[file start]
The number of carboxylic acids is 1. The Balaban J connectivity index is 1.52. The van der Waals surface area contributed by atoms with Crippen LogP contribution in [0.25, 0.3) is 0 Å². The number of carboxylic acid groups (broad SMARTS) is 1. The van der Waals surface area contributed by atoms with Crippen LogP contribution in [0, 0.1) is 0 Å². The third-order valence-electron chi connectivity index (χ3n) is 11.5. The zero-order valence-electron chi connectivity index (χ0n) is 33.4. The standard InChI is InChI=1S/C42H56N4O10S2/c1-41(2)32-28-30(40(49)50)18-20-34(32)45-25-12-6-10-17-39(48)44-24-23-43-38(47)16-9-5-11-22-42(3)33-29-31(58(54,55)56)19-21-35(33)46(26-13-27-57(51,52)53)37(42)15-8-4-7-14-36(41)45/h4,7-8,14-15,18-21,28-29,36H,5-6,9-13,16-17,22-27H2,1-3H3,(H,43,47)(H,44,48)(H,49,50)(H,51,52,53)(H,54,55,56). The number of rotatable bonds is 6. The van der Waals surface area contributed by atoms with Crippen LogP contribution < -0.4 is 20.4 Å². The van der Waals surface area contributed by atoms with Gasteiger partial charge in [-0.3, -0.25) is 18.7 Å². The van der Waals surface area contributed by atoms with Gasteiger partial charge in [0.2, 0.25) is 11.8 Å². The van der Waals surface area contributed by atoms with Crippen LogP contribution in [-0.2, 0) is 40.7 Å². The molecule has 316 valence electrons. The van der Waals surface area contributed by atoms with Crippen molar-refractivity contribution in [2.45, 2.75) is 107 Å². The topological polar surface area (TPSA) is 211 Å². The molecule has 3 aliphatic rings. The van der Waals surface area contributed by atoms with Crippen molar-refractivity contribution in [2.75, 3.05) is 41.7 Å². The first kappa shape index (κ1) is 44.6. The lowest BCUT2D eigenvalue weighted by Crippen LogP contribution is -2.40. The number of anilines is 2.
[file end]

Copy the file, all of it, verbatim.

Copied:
The number of carboxylic acids is 1. The Balaban J connectivity index is 1.52. The van der Waals surface area contributed by atoms with Crippen LogP contribution in [0.25, 0.3) is 0 Å². The number of carboxylic acid groups (broad SMARTS) is 1. The van der Waals surface area contributed by atoms with Crippen LogP contribution in [0, 0.1) is 0 Å². The third-order valence-electron chi connectivity index (χ3n) is 11.5. The zero-order valence-electron chi connectivity index (χ0n) is 33.4. The standard InChI is InChI=1S/C42H56N4O10S2/c1-41(2)32-28-30(40(49)50)18-20-34(32)45-25-12-6-10-17-39(48)44-24-23-43-38(47)16-9-5-11-22-42(3)33-29-31(58(54,55)56)19-21-35(33)46(26-13-27-57(51,52)53)37(42)15-8-4-7-14-36(41)45/h4,7-8,14-15,18-21,28-29,36H,5-6,9-13,16-17,22-27H2,1-3H3,(H,43,47)(H,44,48)(H,49,50)(H,51,52,53)(H,54,55,56). The number of rotatable bonds is 6. The van der Waals surface area contributed by atoms with Crippen LogP contribution < -0.4 is 20.4 Å². The van der Waals surface area contributed by atoms with Gasteiger partial charge in [-0.3, -0.25) is 18.7 Å². The van der Waals surface area contributed by atoms with Gasteiger partial charge in [0.2, 0.25) is 11.8 Å². The van der Waals surface area contributed by atoms with Crippen LogP contribution in [-0.2, 0) is 40.7 Å². The molecule has 316 valence electrons. The van der Waals surface area contributed by atoms with Crippen molar-refractivity contribution in [2.45, 2.75) is 107 Å². The topological polar surface area (TPSA) is 211 Å². The molecule has 3 aliphatic rings. The van der Waals surface area contributed by atoms with Crippen molar-refractivity contribution in [2.75, 3.05) is 41.7 Å². The first kappa shape index (κ1) is 44.6. The lowest BCUT2D eigenvalue weighted by Crippen LogP contribution is -2.40. The number of anilines is 2.